I'm trying to gain some understanding of how early computers were built; as discussed in What accounted for the cost of ENIAC? the cost of first-generation computers was not necessarily mostly about the cost of purchasing the components; much of it was about the costs of assembly, testing and suchlike.
In later decades, printed circuit boards came to be heavily used, but as I understand it, not only had they not yet been invented in the forties and fifties when vacuum tubes were most heavily used, but PCB materials do not stand up well to continual exposure to concentrated heat sources like, well, vacuum tubes.
Wire wrap was used in the transistor era, the sixties and seventies, not just for prototyping, but also for manufacturing. It would seem on the face of it to be suitable for vacuum tube computers. On the other hand, I found this discussion: https://www.diyaudio.com/forums/tubes-valves/287205-vacuum-tubes-wire-wrap.html in which a poster suggests wire wrap and vacuum tubes do not mix:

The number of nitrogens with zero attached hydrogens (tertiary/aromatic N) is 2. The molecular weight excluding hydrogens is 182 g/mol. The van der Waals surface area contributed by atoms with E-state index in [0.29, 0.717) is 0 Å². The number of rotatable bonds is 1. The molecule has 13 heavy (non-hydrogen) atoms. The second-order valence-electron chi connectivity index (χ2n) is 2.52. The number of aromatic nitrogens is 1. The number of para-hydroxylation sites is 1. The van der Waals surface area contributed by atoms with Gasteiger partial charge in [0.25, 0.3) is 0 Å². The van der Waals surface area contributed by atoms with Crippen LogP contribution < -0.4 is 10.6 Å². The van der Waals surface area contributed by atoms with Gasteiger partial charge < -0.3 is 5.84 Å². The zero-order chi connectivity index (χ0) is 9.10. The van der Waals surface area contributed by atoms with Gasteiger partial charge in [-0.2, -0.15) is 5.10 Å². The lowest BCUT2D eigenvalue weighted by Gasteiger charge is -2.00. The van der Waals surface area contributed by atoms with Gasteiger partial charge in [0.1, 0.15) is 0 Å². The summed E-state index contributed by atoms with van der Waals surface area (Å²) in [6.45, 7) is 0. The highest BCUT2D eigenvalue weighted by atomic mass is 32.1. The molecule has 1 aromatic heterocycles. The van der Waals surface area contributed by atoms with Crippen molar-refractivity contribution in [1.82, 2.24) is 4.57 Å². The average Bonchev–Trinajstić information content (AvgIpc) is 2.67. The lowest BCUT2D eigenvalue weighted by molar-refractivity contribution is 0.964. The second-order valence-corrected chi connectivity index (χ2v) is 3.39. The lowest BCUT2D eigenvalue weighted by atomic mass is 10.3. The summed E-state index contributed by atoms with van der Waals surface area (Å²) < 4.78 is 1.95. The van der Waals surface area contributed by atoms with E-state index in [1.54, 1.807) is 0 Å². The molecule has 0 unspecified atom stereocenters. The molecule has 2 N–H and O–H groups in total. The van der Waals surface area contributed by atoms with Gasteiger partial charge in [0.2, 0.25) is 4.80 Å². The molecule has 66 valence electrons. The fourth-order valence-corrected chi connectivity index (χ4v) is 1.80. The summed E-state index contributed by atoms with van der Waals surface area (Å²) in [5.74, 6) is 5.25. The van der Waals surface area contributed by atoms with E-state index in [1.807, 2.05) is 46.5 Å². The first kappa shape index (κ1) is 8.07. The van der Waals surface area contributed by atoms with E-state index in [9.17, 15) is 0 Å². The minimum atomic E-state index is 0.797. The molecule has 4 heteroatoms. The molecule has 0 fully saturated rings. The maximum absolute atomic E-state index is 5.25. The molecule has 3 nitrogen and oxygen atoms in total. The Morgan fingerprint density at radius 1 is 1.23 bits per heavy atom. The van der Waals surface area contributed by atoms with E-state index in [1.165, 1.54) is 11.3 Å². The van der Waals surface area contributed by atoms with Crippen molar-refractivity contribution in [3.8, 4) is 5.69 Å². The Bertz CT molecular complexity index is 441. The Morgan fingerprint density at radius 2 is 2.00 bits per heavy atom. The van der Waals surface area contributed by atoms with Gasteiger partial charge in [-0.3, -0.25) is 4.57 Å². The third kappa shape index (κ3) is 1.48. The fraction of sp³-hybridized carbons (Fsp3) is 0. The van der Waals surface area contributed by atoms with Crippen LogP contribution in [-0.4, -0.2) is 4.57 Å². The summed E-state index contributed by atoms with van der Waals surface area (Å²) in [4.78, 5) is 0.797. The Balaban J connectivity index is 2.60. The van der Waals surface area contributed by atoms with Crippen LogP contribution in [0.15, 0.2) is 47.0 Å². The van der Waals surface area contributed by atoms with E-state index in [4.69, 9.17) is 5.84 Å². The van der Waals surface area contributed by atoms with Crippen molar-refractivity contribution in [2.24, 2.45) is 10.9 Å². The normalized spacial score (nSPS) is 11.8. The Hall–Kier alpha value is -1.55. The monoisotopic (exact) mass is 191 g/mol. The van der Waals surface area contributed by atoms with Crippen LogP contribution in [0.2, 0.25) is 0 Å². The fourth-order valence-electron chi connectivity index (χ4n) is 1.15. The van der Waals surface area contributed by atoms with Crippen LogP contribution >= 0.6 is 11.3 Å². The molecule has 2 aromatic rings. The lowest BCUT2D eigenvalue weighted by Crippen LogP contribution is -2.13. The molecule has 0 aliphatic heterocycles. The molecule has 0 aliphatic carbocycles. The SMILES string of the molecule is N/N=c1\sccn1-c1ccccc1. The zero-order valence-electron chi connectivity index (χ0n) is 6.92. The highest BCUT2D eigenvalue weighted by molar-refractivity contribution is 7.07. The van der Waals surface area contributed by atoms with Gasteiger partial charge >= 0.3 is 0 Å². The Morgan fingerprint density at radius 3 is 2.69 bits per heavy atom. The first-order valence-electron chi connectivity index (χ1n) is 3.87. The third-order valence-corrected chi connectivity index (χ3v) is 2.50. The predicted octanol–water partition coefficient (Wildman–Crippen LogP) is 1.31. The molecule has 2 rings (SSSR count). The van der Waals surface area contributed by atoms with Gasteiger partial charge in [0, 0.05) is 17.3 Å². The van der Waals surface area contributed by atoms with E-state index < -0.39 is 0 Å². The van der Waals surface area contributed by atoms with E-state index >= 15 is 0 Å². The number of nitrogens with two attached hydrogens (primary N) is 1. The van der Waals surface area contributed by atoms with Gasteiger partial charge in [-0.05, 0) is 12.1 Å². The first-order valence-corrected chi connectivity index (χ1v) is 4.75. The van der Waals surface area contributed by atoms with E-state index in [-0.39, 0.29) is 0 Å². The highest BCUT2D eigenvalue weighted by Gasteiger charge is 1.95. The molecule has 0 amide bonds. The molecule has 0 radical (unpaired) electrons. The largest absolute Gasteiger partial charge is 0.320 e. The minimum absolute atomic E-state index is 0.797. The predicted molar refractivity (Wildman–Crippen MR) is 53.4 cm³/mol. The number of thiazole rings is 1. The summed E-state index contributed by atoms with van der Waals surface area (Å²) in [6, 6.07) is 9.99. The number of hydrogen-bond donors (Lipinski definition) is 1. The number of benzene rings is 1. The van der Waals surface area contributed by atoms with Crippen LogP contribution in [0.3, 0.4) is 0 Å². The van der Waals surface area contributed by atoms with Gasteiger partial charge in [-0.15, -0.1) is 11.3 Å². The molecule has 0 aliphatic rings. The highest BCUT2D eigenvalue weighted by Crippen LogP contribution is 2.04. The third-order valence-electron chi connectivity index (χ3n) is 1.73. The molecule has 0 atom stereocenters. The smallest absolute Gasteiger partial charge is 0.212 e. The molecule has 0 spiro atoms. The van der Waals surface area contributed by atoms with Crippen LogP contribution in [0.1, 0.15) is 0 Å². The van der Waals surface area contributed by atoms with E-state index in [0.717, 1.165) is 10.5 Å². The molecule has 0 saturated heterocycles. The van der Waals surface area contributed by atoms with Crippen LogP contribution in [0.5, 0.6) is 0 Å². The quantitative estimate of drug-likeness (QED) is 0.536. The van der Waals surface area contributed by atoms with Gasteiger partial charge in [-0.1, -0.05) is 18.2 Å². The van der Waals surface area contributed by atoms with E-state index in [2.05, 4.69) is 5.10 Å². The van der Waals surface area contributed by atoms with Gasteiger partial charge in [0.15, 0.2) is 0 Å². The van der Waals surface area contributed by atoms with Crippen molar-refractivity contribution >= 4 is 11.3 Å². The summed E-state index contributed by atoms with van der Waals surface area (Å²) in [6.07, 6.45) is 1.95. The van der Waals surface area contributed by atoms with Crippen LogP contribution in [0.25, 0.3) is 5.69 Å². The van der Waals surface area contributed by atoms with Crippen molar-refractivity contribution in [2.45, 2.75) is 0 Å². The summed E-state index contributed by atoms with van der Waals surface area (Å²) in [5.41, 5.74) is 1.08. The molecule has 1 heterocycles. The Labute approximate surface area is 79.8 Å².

However, after much experimentation, it became clear that wire wrap was only good for the short term, by itself. If the piece of built-stuff flexed much, then eventually oxidation would set in and make some one of the hidden dozens-to-hundreds of connections vexingly noisy. And never when debugging.
That would seem to leave vacuum tube computers to be constructed by 'point-to-point construction' which seems to be the technical term for 'just solder all the components individually'.
This is counterintuitive; it feels to me like wire wrap should be more resilient than soldered joints, therefore better able to withstand thermal cycling. But I'm no electrical engineer; my intuition might be wrong. And while I can find plenty of mention of transistor computers being built (for production, not just prototyping) with wire wrap, I cannot find any mention of vacuum tube computers being so built.
Were any vacuum tube computers built with wire wrap? If so, did it work reliably? If not, why not?